To finally get to the place where we want change in our lives we need to embrace our brokenness and feel the weight of our sins. Fruit grows best in broken soil. The road from shame to grace is paved with brokenness and humility and it is impossible without God and without the warriors that God has placed in your life to fight alongside of you. Struggling is a sign that you are alive and that you are trying to change. Paul tells us to boast of our weaknesses so that Christs power will rest on him and even Paul admits that he also, at times, has tread in murky waters. The bible is full of messy broken saints and game changing sinners. Every biblical character, outside of Jesus, is terribly messy, terribly flawed and magnificently broken. That’s why they became saints! Confused? So am I.

I love the way Phillip Yancey puts it:

“Having spent time around “sinners” and also around purported saints, I have a hunch why Jesus spent so much time with the former group: I think he preferred their company. Because the sinners were honest about themselves and had no pretense, Jesus could deal with them. In contrast, the saints put on airs, judged him, and sought to catch him in a moral trap. In the end it was the saints, not the sinners, who arrested Jesus.”

My sacrifice, O God, is a broken spirit; a broken and contrite heart you, God, will not despise.” (Psalm 51:17)

So how should the church respond to those stuck in the ‘mud and mire’?

The sad part is that the we (the church) are known for killing our wounded. We tend to draw a hard line when it comes to messy people. Good people are thrown into a human waste pile because of their messiness and then written off as outcasts. But, in Jesus ancestry you have murderers, drunks, prostitutes, liars, adulterers, broken messy families and outcasts. The most common question that Jesus was asked is, “Why do you run with those people”? Jesus answer was always, “because I love them, I have come to save them from their selves and give them rest.” We are not only to love unconditionally like Jesus, but we are told to take it a step further and leave the flock, and our social standing that brings us so much comfort, and go and find the lost sheep and carry him or her home – Luke 15:1-32. I believe we as individuals and the body of the Christ have really dropped the ball in caring for these lost messy sheep. Jesus says, “as you did it to one of the least of these my brothers, you did it to me.”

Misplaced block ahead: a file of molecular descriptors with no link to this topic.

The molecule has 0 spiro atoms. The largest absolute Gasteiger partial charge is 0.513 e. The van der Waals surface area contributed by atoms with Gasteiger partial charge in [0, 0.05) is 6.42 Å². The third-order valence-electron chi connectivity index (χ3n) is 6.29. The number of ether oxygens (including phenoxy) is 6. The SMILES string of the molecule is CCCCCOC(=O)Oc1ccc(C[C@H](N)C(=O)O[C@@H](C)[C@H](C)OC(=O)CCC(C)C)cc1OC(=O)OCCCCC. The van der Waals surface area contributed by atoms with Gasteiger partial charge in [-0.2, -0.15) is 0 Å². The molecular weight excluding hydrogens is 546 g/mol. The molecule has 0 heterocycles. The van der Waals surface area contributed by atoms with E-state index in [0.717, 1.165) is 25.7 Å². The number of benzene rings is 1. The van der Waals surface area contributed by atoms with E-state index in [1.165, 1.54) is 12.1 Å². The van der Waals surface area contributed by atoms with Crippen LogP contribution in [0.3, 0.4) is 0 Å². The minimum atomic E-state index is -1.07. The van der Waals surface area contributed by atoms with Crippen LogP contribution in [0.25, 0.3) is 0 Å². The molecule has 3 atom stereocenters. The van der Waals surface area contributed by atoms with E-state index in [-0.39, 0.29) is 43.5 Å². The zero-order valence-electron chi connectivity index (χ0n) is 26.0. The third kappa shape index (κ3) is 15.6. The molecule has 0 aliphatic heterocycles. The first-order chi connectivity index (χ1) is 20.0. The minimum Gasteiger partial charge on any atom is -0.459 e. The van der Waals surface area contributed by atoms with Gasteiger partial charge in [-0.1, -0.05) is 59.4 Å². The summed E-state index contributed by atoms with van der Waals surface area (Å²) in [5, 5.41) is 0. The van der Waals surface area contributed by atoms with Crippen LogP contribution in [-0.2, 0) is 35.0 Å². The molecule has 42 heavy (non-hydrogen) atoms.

At the end of the day, it will be broken people that God uses to change the world. It was broken people who wrote the Old Testament and the New Testament. I am very cautious of Godly “spirit filled” people who walk without a limp.

No man who wrestles with God and his own sins and comes face to face with the magnitude of Gods grace will stay unbroken. If there is no brokenness then there is no fruit. If we believe that we have nothing to be broken about then we will never grow spiritually. When I see a man who walks with a limp, with an unassuming confidence and humble disposition.. who is not afraid to follow Jesus where the world tells us not to go – that man I will follow anywhere.

“And when the scribes and Pharisees saw Him eating with the tax collector​s​ and sinners, they said to His disciples, “How is it that He eats and drinks with tax collectors and sinners?” Jesus answers, “Those who are well have no need of a physician, but those who are sick. I did not come to call the righteous, but sinners, to repentance.” (Mark 2:13-17)

God, please give me the strength to cling to you through the trials and temptations that come my way everyday. Help me to love myself so that I can love others the way you love me.